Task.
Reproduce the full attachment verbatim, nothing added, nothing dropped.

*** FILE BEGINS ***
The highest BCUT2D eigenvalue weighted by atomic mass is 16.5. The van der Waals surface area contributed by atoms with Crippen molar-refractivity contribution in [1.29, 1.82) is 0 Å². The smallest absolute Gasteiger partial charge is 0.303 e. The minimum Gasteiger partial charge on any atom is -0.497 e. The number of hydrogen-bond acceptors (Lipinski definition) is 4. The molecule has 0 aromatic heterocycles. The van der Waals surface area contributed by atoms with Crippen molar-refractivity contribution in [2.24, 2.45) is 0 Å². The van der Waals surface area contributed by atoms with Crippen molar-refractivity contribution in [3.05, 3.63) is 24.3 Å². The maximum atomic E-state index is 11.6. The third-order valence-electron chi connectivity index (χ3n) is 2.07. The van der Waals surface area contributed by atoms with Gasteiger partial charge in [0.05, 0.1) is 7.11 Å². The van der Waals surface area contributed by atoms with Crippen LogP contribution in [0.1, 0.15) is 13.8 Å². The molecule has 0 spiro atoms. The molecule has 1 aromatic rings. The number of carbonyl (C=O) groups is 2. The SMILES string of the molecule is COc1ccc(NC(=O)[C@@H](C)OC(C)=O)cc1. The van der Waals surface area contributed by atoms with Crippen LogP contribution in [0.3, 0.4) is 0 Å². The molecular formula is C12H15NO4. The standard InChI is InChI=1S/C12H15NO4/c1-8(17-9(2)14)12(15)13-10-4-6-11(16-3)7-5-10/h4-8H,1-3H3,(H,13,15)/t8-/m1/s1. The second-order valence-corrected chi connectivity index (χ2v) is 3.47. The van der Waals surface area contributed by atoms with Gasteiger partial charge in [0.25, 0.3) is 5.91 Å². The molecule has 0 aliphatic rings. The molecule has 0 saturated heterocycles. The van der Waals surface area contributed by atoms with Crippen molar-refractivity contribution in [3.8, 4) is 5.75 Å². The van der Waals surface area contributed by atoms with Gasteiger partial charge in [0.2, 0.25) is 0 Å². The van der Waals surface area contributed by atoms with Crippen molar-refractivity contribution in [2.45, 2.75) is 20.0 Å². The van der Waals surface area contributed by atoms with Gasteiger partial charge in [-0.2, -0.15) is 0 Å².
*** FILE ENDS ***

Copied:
The highest BCUT2D eigenvalue weighted by atomic mass is 16.5. The van der Waals surface area contributed by atoms with Crippen molar-refractivity contribution in [1.29, 1.82) is 0 Å². The smallest absolute Gasteiger partial charge is 0.303 e. The minimum Gasteiger partial charge on any atom is -0.497 e. The number of hydrogen-bond acceptors (Lipinski definition) is 4. The molecule has 0 aromatic heterocycles. The van der Waals surface area contributed by atoms with Crippen molar-refractivity contribution in [2.24, 2.45) is 0 Å². The van der Waals surface area contributed by atoms with Crippen molar-refractivity contribution in [3.05, 3.63) is 24.3 Å². The maximum atomic E-state index is 11.6. The third-order valence-electron chi connectivity index (χ3n) is 2.07. The van der Waals surface area contributed by atoms with Gasteiger partial charge in [0.05, 0.1) is 7.11 Å². The van der Waals surface area contributed by atoms with Crippen LogP contribution in [0.1, 0.15) is 13.8 Å². The molecule has 0 spiro atoms. The molecule has 1 aromatic rings. The number of carbonyl (C=O) groups is 2. The SMILES string of the molecule is COc1ccc(NC(=O)[C@@H](C)OC(C)=O)cc1. The van der Waals surface area contributed by atoms with Crippen LogP contribution in [0.3, 0.4) is 0 Å². The molecular formula is C12H15NO4. The standard InChI is InChI=1S/C12H15NO4/c1-8(17-9(2)14)12(15)13-10-4-6-11(16-3)7-5-10/h4-8H,1-3H3,(H,13,15)/t8-/m1/s1. The second-order valence-corrected chi connectivity index (χ2v) is 3.47. The van der Waals surface area contributed by atoms with Gasteiger partial charge in [0.25, 0.3) is 5.91 Å². The molecule has 0 aliphatic rings. The molecule has 0 saturated heterocycles. The van der Waals surface area contributed by atoms with Crippen molar-refractivity contribution in [3.8, 4) is 5.75 Å². The van der Waals surface area contributed by atoms with Gasteiger partial charge in [0.2, 0.25) is 0 Å². The van der Waals surface area contributed by atoms with Crippen molar-refractivity contribution in [2.45, 2.75) is 20.0 Å². The van der Waals surface area contributed by atoms with Gasteiger partial charge in [-0.2, -0.15) is 0 Å².